The UN's top cop: on global patrol
Ann-Marie Orler has used her influence as a senior police officer to push for more women to enter the ranks and progress upward. The United Nations’ “top cop” talks about the evolving nature of police service.
“I became aware that I was a role model and had to set the right tone and example to all the officers who were under my command.”
Police have been an important component of the UN’s peacekeeping forces. Today, more than 17,000 international officers serve with the UN.
In addition to their traditional peacekeeping duties, UN police officers are now increasingly called upon to reform national police services, as well as offer support in areas such as crowd control, securing political rallies and safeguarding the integrity of elections.
Women on the move
Another key priority is to strengthen the response to sexual and gender-based violence.
“Very often a tactic of war is to rape and abuse women and children — crimes often committed by men in uniform,” she points out. “To ask another man in uniform to go and see these women and ask for their stories is just going to scare the victims again. Women stand a much better chance of getting their stories and protecting them, and so we need women out there working on the frontlines.”
In 2009, with Orler having been in post for a little over a year, the UN launched an initiative known as the “Global Effort” to increase the number of female police officers in its ranks to 20% by 2014.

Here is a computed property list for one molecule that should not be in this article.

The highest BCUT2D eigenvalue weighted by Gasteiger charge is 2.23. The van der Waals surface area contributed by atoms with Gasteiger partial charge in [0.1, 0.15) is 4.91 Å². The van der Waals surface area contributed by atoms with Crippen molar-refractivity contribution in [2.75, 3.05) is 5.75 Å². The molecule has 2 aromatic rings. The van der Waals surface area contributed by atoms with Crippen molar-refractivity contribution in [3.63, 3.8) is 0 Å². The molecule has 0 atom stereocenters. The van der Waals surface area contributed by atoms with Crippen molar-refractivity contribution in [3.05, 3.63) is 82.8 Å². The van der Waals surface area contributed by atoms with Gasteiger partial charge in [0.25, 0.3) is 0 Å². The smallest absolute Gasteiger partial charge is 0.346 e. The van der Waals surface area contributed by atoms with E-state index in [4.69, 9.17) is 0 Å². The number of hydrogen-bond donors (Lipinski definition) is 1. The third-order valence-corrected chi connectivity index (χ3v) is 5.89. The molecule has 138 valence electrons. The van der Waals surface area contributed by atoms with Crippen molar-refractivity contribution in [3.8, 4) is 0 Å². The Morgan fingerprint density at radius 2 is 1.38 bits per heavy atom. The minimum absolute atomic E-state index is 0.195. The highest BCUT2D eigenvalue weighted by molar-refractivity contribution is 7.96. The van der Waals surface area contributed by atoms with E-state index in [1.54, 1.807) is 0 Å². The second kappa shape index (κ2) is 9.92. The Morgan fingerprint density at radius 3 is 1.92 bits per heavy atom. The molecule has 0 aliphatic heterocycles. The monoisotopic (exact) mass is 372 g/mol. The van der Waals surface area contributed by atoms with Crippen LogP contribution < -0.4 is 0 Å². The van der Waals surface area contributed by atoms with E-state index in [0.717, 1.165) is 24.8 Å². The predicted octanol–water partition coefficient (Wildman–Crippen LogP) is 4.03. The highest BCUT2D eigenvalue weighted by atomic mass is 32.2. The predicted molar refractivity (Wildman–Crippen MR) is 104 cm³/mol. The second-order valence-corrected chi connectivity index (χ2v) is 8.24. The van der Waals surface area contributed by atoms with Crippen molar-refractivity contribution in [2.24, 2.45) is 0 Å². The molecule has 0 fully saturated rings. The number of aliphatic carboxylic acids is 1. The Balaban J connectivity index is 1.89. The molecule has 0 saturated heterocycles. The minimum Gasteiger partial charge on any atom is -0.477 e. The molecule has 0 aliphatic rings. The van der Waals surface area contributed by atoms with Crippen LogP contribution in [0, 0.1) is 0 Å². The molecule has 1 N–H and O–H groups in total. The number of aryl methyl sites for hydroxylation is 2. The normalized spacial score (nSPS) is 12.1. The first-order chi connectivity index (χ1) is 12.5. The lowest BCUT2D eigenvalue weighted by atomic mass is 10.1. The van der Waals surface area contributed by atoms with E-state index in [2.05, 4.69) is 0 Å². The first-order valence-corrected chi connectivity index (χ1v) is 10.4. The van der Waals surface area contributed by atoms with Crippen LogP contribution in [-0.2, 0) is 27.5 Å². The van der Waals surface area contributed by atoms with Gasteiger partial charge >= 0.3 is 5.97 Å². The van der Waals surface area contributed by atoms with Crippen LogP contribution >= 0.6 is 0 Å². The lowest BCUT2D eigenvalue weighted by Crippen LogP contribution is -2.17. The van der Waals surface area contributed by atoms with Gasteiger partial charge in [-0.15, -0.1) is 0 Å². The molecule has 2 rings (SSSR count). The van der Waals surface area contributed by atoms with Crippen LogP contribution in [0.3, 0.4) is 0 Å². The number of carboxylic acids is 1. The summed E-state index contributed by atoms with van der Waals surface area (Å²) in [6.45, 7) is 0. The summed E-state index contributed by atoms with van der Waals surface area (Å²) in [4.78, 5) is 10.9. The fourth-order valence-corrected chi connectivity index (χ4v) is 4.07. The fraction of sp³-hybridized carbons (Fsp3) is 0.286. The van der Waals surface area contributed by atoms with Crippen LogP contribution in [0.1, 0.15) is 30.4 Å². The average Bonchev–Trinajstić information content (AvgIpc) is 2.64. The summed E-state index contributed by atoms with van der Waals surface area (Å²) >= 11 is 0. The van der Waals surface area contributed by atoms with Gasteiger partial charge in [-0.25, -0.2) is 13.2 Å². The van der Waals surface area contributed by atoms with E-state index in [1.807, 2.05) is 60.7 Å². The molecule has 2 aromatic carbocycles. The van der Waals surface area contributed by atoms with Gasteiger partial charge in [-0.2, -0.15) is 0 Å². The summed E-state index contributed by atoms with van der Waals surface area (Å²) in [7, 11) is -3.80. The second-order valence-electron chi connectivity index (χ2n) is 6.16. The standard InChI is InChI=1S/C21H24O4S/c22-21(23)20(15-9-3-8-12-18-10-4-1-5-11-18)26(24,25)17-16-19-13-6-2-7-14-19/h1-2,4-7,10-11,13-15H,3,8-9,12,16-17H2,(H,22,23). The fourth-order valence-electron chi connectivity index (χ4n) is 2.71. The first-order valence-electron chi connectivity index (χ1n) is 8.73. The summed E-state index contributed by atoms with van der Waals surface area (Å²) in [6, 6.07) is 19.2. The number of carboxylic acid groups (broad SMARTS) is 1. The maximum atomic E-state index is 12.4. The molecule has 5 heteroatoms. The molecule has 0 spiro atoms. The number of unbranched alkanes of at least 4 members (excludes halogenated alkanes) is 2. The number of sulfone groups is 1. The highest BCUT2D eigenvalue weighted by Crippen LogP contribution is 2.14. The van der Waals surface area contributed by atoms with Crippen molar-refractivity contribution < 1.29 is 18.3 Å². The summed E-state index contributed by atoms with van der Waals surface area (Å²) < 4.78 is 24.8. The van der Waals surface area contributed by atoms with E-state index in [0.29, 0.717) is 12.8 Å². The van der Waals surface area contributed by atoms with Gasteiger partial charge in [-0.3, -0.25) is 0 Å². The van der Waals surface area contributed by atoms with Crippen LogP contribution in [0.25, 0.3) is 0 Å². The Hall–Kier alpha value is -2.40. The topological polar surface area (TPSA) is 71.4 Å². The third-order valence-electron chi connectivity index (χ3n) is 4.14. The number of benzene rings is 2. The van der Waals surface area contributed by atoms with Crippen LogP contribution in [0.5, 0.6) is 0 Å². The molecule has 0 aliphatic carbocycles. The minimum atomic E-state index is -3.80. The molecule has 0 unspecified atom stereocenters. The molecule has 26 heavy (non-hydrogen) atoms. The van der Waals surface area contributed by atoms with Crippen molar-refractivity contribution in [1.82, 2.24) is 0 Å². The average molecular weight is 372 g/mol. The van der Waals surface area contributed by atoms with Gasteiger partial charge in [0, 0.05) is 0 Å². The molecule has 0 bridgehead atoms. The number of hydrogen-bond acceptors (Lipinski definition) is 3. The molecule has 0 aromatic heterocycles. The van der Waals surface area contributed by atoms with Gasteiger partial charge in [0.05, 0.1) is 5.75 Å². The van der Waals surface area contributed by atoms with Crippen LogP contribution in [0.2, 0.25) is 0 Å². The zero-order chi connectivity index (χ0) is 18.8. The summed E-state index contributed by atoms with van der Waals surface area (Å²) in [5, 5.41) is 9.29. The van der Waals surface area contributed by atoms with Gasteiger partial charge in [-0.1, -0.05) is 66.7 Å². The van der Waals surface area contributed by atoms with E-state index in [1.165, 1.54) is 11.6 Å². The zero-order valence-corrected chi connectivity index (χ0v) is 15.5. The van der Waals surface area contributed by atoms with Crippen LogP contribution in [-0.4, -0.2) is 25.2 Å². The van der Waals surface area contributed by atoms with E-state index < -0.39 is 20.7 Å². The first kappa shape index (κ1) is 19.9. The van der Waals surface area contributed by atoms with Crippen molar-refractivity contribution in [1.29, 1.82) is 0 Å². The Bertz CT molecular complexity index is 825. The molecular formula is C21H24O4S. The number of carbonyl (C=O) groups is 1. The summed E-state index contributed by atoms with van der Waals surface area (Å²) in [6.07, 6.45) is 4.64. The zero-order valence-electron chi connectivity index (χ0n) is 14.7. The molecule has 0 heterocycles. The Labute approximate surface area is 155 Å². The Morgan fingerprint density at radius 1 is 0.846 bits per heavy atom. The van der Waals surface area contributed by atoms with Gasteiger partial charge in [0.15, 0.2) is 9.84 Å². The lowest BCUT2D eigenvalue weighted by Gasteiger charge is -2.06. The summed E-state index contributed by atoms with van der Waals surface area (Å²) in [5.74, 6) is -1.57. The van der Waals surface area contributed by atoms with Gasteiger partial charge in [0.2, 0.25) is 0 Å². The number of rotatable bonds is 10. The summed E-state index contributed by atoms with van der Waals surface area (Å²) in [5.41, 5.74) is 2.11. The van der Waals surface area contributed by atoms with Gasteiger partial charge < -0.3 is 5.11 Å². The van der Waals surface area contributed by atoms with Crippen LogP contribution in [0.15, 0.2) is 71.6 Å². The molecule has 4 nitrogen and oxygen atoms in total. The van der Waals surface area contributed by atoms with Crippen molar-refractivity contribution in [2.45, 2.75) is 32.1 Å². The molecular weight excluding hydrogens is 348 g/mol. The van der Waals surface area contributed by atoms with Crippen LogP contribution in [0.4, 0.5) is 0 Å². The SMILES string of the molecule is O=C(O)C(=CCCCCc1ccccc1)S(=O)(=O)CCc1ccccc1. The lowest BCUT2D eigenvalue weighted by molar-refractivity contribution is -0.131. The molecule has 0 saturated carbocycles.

Orler asked member states to examine their recruitment systems and identify possible obstacles for a woman to apply. “The numbers did improve — not as much as I wanted — but they still went up. From just under 7% the rate very quickly went up to 10%, and then up to 11% but then back to about 10% again.”
This can be attributed to a number of different factors, including the high competition and the fact that women tend to be the main home-maker in most parts of the world, making it difficult to be away for a year-long deployment.
We are a ‘Police Service’
During her three years as “top cop” at the UN, Orler spent time with her officers on deployment, rather than staying behind her desk at headquarters.
“Every time I went out to see my colleagues it reminded me of the importance of the work we do and how it can really make a difference,” she says.
“For example, I never say we are a ‘Police Force’ — always a ‘Police Service’. This is a small difference in that it is just a change of just one word, but it is so important in the sense that the main role of a police officer is to serve the public.”
A life in policing
Since moving back to Stockholm last year, Orler has been in demand by her country’s police service. Shortly to become the Chief of Staff for the National Police Commissioner, she has been coordinating the liaison between the current police organization and the ongoing reforms to evolving from 22 police districts into one national police service.
“The aim is to be operational January 1, 2015,” she says. “It’s challenging. People are often not against change unless it affects them personally. But, hopefully, the staff will see this as a positive change.”